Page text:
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Sports Injuries Lecture Week 6 - Overuse Injuries

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bethdrysdale94's version from 2017-01-16 16:05

Section

Question Answer
Which type of running is an overuse injury of the upper leg most common?Track sprint
In novice running, which overuse injuries are most common?1) lower leg, 2) knee
Which two types of running are the lower leg followed by the knee the most common overuse injuries?Cross country and marathon running
What are the first and second most common overuse injuries in recreation running?1) knee, 2) lower leg
What is the highest risk factor for an overuse injury?previous injury
What are potential risk factors for overuse injuries?Q angle > 20 degree (pelvis-knee angle), weekly distance and frequency, age of shoes, surface, age, high BMI etc
How can biomechanics help us understand injuries?maximise performance whilst reducing injury; identify forces needed for training and adaptation but also potential tissue injuries
What are the theoretical and experimental forms of biomechanical data acquisition?Theo: Computer simulation. Exp: 3d motion analysis, force analysis, electromyography, imaging
What are the phases of the gait cycle?Stance phase, swing phase
What are the periods of the gait cycle?loading response, midstance, terminal stance, pre-swing, initial swing, mid swing, terminal swing
What is iliotibial band syndrome?occurs due to friction between iliotibial band and underlying epicondyle of the femur (mainly during stance) - presents as an ache over lateral aspect of knee brought on by running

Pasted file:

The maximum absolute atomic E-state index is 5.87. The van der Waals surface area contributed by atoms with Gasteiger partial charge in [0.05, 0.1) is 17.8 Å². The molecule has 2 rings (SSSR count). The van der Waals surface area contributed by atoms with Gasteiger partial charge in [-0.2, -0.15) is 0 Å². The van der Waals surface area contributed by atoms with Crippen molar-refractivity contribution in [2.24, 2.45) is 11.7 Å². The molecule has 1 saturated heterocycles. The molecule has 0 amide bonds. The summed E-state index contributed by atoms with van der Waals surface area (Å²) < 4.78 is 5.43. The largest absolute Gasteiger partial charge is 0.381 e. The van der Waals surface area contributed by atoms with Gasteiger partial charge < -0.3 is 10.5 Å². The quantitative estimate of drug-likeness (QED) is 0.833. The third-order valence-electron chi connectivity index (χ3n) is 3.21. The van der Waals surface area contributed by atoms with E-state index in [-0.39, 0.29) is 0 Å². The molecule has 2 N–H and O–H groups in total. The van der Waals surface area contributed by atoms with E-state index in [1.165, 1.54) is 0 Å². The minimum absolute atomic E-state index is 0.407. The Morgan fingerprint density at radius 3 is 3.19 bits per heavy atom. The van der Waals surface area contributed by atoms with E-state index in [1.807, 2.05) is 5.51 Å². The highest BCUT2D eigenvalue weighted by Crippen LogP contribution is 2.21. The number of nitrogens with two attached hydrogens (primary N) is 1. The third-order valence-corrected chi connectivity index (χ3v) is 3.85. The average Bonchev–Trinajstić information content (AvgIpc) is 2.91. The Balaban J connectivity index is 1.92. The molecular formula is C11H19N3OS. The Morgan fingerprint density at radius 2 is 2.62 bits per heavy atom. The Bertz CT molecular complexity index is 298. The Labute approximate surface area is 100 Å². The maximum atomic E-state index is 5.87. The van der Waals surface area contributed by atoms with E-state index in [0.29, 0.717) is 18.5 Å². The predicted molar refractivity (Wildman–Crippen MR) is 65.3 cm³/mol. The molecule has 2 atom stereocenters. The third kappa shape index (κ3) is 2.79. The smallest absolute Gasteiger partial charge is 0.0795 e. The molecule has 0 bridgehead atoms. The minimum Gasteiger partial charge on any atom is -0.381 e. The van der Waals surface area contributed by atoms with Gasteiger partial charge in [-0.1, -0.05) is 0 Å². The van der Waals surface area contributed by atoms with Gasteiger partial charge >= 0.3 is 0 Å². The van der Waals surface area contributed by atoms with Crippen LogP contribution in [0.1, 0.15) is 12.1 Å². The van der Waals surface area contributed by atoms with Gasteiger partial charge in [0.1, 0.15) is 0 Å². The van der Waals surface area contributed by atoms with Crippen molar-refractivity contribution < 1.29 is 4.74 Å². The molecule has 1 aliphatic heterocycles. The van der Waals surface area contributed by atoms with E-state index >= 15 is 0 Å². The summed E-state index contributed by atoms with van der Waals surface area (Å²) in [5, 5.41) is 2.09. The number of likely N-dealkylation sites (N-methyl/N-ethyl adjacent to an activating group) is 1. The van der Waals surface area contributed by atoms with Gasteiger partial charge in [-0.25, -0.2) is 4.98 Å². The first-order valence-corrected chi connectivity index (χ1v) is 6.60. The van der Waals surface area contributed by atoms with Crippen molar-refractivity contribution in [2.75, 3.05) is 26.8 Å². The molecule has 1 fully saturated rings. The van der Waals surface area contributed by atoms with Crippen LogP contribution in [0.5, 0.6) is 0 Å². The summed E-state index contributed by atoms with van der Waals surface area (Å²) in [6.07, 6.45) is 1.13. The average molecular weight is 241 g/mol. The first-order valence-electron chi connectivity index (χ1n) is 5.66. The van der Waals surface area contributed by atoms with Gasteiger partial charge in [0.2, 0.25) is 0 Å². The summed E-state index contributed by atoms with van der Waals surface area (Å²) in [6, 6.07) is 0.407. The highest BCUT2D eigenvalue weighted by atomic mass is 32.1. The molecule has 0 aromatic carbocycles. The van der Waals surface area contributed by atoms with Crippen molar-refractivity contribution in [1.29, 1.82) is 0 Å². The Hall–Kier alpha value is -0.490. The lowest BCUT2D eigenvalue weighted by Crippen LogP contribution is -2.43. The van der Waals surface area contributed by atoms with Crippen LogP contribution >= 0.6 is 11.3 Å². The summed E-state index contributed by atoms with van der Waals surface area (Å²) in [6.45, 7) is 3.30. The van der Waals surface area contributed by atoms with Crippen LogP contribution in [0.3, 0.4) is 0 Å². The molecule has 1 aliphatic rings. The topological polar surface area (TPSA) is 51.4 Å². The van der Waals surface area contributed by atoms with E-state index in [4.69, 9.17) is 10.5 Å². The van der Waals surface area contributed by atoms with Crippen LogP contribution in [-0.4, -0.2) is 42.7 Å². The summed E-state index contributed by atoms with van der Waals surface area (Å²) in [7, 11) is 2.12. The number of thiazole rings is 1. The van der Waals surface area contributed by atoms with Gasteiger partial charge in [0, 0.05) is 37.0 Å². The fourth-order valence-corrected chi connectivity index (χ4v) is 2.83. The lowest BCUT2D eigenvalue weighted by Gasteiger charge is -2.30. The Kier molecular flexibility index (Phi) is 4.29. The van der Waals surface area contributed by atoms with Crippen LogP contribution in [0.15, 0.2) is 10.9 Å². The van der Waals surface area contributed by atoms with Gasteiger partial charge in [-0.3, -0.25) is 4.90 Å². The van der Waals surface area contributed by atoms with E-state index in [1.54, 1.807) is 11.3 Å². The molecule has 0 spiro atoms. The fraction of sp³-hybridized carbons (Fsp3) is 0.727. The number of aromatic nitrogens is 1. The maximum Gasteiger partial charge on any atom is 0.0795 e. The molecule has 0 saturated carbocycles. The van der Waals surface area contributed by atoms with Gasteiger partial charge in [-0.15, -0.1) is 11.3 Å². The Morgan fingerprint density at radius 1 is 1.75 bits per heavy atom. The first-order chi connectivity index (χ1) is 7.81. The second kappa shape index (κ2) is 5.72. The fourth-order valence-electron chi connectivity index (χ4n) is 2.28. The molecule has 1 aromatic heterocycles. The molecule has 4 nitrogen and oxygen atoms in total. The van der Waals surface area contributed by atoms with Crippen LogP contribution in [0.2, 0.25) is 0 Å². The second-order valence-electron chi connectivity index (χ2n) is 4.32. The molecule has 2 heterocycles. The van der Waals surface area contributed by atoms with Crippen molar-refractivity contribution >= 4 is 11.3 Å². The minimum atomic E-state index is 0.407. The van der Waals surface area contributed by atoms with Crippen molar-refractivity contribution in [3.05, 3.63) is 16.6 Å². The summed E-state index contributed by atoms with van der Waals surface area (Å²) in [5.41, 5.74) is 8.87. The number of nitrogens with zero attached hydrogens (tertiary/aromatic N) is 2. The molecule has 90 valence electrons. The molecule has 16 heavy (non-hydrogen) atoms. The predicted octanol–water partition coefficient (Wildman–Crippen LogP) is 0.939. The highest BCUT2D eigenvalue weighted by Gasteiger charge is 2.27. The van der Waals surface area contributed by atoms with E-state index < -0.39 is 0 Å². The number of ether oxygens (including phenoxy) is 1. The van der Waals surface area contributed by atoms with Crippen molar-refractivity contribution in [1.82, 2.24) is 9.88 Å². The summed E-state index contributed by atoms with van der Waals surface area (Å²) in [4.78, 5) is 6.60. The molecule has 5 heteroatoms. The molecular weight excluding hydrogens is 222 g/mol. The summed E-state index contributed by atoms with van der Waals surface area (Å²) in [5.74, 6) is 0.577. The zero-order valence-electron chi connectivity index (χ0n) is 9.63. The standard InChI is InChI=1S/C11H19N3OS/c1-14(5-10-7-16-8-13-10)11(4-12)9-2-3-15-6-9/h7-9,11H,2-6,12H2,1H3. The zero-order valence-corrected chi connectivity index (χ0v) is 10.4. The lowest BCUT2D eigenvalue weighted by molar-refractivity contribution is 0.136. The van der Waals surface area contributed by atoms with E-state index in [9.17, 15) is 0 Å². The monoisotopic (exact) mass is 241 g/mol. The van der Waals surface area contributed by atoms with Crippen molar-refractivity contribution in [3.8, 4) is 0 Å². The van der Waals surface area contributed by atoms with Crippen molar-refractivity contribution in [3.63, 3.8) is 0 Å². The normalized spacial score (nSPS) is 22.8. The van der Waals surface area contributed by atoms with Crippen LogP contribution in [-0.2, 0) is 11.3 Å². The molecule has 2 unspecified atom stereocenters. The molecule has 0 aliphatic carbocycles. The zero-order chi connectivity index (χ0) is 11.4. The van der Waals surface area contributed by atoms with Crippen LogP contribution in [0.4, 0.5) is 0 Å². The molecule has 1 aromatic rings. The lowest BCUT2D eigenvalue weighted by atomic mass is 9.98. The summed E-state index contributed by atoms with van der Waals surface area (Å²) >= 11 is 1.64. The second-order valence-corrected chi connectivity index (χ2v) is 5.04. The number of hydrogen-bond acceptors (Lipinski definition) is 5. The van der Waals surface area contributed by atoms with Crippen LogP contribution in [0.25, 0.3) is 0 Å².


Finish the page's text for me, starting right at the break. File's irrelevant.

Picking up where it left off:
What was Noehren et al 2007 study?2 year prospective study, 400 recreational female runners. 18 developed ITBS (no previous history)
What did the Miller et al 2007 study show?Knee flexion at heel strike angle was higher in those with ITBS at the beginning of run and increased at the end. Peak strain was higher at the beginning and end of the run compared to control.
What were the observations of those with Patellofemoral pain?less peak knee flexion, peak hip adduction, eversion excursion, etc - main effect was time, peaks were at the end of the run. PFP generally demonstrated less overall motion.
Where does achilles tendinopathy occur?mid-portion and insertional.
When does achilles tendinopathy present?when training or volume intensity is increased
What are the main observations with mid-portion Achilles tendinopathy?increased eversion range of motion, reduced maximum lower leg abduction, reduced ankle joint dorsiflexion velocity, reduced knee flexion
What were the main findings about running on a cambered surface?Leg in middle of the road had; less supinated TD angle (landed more upright). greater max pronation, greater max velocity of pronation, greater total rearfoot motion, no difference in time to max pronation or peak acceleration, no change in impact shock
What is kinematic coordination?measuring how joint behaves at the same time as another joint. Spatial coordination, temporal coordination (when max angle of each joint occurs)
In a trial with 2 years follow up, what did VIP and VALR show between injured and non-injured runners?Vip and VALR were significantly different (VIP = Vertical impact peak, VALR = vertical average loading rate). All same foot strike pattern though
What are the different types of foot strikes?heel strike, mid-foot strike, forefoot strike
Over a long run (exhaustive run) what happens to forefoot strike runners?Transition more towards midfoot strike. forefoot running pattern difficult to maintain during endurance events
What is the risk with heel strike/rear-foot strike running?initial impact transient of vertical ground force which is absent in forefoot strikers. Overloading of joint may lead to bony and cartilagenous injuries
How do injuries differ between forefoot strike and heel strike runners?FFS: more plantar surface injuries, increased number of calf injuries. HS: more knee injuries and plantar fasciitis
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